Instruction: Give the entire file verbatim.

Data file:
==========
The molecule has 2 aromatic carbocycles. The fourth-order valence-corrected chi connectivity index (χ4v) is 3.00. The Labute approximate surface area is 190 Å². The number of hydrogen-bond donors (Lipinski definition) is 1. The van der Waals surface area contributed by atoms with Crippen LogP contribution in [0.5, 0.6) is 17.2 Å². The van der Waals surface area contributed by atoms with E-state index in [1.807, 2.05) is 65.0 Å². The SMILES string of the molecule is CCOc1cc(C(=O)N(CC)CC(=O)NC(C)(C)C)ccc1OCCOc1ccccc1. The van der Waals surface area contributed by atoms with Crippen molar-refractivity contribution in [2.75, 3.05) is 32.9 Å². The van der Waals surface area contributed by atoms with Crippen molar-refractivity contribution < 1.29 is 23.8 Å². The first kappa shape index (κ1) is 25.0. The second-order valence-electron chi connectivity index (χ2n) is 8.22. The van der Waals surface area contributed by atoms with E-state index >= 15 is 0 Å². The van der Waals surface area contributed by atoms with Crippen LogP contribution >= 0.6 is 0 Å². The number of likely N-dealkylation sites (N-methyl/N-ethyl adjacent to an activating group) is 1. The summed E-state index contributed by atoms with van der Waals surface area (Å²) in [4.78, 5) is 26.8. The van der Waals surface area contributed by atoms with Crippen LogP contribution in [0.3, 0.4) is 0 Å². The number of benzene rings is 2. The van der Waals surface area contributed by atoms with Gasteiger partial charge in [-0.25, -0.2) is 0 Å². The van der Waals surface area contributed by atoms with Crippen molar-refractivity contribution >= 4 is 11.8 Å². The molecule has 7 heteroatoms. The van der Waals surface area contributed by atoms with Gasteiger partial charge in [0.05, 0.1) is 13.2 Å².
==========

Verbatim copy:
The molecule has 2 aromatic carbocycles. The fourth-order valence-corrected chi connectivity index (χ4v) is 3.00. The Labute approximate surface area is 190 Å². The number of hydrogen-bond donors (Lipinski definition) is 1. The van der Waals surface area contributed by atoms with Crippen LogP contribution in [0.5, 0.6) is 17.2 Å². The van der Waals surface area contributed by atoms with E-state index in [1.807, 2.05) is 65.0 Å². The SMILES string of the molecule is CCOc1cc(C(=O)N(CC)CC(=O)NC(C)(C)C)ccc1OCCOc1ccccc1. The van der Waals surface area contributed by atoms with Crippen molar-refractivity contribution in [2.75, 3.05) is 32.9 Å². The van der Waals surface area contributed by atoms with Crippen molar-refractivity contribution < 1.29 is 23.8 Å². The first kappa shape index (κ1) is 25.0. The second-order valence-electron chi connectivity index (χ2n) is 8.22. The van der Waals surface area contributed by atoms with E-state index >= 15 is 0 Å². The van der Waals surface area contributed by atoms with Crippen LogP contribution >= 0.6 is 0 Å². The number of likely N-dealkylation sites (N-methyl/N-ethyl adjacent to an activating group) is 1. The summed E-state index contributed by atoms with van der Waals surface area (Å²) in [4.78, 5) is 26.8. The van der Waals surface area contributed by atoms with Crippen LogP contribution in [0.3, 0.4) is 0 Å². The number of benzene rings is 2. The van der Waals surface area contributed by atoms with Gasteiger partial charge in [-0.25, -0.2) is 0 Å². The van der Waals surface area contributed by atoms with Crippen molar-refractivity contribution >= 4 is 11.8 Å². The molecule has 7 heteroatoms. The van der Waals surface area contributed by atoms with Gasteiger partial charge in [0.05, 0.1) is 13.2 Å².